Nicola Harrington - guest blogger living in France with 7 holiday rental gites

Nicola Harrington

The 35 hour working week is extremely important to the French. There are many European laws that are regularly and openly flouted by the French, but not the 35 hour week. The French also don’t appear to like shift work. I am sure that this is one of the reasons that shops only open 35 hours a week and close from mid-day until 2.30pm.

As a little aside, I know from personal experience that workers, in particular shop assistants, do not like the idea of breaking the sacro-saint rule of Sunday closure. For instance, it isn’t unusual anymore to find an open supermarket on a Sunday morning, or even all day. Shop owners used to get fined if they opened on a Sunday, which is now something of the past. Also, only volunteers used to be called upon to work on a Sunday, whereas these days, if Sunday working is mentioned in their contract, they have to work.

But I digress…

Reminiac is about half an hour from an army training base, the French equivalent to Sandhurst, a major employer in the area. Everyone that we know that works for the army has Friday afternoon off as they have worked their 35 hours. Friday afternoon would not be a good time for a National emergency!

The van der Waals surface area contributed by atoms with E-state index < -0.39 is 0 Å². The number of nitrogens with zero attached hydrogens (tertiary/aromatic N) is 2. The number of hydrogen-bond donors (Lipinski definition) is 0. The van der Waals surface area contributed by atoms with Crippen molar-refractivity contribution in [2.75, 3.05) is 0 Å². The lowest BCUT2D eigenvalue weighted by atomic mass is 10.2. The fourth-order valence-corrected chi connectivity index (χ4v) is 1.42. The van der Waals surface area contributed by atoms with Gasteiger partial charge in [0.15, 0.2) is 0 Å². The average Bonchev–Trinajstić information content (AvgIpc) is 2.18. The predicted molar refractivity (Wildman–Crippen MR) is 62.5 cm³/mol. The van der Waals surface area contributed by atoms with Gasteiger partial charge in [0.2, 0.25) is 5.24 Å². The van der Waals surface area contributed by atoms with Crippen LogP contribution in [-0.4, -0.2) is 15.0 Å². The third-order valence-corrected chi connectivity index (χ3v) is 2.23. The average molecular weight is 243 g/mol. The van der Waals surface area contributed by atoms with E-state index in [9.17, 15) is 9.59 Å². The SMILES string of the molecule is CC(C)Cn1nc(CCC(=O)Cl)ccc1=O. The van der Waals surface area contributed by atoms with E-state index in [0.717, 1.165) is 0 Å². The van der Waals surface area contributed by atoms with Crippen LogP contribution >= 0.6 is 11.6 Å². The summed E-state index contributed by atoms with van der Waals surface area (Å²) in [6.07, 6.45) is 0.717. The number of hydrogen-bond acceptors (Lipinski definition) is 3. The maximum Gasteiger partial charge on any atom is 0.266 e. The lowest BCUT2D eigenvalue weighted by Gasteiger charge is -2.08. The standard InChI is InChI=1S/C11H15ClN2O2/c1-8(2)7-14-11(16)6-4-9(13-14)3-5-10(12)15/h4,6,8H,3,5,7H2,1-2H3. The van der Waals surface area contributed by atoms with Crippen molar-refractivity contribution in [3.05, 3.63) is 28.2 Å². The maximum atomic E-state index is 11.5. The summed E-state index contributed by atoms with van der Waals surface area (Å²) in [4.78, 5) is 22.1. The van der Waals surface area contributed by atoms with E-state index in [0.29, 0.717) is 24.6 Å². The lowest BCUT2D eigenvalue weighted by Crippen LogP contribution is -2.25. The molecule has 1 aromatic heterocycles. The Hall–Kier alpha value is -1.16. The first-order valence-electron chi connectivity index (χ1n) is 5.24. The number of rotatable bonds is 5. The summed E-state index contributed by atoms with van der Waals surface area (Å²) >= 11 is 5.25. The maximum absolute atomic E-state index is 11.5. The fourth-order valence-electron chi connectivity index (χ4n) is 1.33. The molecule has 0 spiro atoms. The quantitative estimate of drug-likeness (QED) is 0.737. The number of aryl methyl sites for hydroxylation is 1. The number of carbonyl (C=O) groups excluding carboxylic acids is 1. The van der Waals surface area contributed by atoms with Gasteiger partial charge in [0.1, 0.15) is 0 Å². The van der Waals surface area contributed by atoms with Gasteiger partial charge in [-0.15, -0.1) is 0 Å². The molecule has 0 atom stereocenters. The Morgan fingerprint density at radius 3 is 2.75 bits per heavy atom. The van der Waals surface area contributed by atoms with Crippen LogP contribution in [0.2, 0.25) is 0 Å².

Given that the 35 hour working week also includes civil servants, and that the French are so passionate about it but are reluctant to work shifts, I am increasing troubled by our rubbish collection.

The French 35 hour week 1

As in the UK, we now have yellow wheelie bins for our recyclable rubbish. This rubbish is collected fortnightly… at 8.00 pm on a Tuesday evening.

This must be a private enterprise but again, this surprises me as there are very few public services that aren’t run by the state. Assuming that it is a private company, I very much admire the person in charge, who is not happy to see the very expensive dustcarts stand idle and has devised a shift pattern to get as many hours ‘work’ from the dustcarts. Bravo… but I would like to know how he managed to persuade his workforce to work shifts…

Whatever his arguments, one thing is for sure: they will all still be working 35 hours a week!

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